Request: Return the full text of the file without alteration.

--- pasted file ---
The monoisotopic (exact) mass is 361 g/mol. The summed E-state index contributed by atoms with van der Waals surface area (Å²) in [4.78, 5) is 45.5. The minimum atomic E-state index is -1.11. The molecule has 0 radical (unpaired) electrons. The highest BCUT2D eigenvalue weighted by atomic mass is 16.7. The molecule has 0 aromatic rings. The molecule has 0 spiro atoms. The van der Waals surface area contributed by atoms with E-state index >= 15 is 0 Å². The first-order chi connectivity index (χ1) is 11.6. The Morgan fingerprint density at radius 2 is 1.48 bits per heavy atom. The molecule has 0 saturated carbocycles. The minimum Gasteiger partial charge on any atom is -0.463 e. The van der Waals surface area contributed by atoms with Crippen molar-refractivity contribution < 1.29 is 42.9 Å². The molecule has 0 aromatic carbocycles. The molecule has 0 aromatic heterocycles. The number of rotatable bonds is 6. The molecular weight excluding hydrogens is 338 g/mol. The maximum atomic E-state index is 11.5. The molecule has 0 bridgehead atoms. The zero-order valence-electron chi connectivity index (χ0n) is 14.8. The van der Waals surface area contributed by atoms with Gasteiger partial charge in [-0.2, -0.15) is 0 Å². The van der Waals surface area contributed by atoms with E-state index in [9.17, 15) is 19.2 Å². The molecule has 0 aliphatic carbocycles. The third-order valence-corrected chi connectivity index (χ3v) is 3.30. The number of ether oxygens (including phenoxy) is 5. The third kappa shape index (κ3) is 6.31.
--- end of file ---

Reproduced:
The monoisotopic (exact) mass is 361 g/mol. The summed E-state index contributed by atoms with van der Waals surface area (Å²) in [4.78, 5) is 45.5. The minimum atomic E-state index is -1.11. The molecule has 0 radical (unpaired) electrons. The highest BCUT2D eigenvalue weighted by atomic mass is 16.7. The molecule has 0 aromatic rings. The molecule has 0 spiro atoms. The van der Waals surface area contributed by atoms with E-state index >= 15 is 0 Å². The first-order chi connectivity index (χ1) is 11.6. The Morgan fingerprint density at radius 2 is 1.48 bits per heavy atom. The molecule has 0 saturated carbocycles. The minimum Gasteiger partial charge on any atom is -0.463 e. The van der Waals surface area contributed by atoms with Crippen molar-refractivity contribution < 1.29 is 42.9 Å². The molecule has 0 aromatic carbocycles. The molecule has 0 aromatic heterocycles. The number of rotatable bonds is 6. The molecular weight excluding hydrogens is 338 g/mol. The maximum atomic E-state index is 11.5. The molecule has 0 bridgehead atoms. The zero-order valence-electron chi connectivity index (χ0n) is 14.8. The van der Waals surface area contributed by atoms with Gasteiger partial charge in [-0.2, -0.15) is 0 Å². The van der Waals surface area contributed by atoms with E-state index in [9.17, 15) is 19.2 Å². The molecule has 0 aliphatic carbocycles. The third-order valence-corrected chi connectivity index (χ3v) is 3.30. The number of ether oxygens (including phenoxy) is 5. The third kappa shape index (κ3) is 6.31.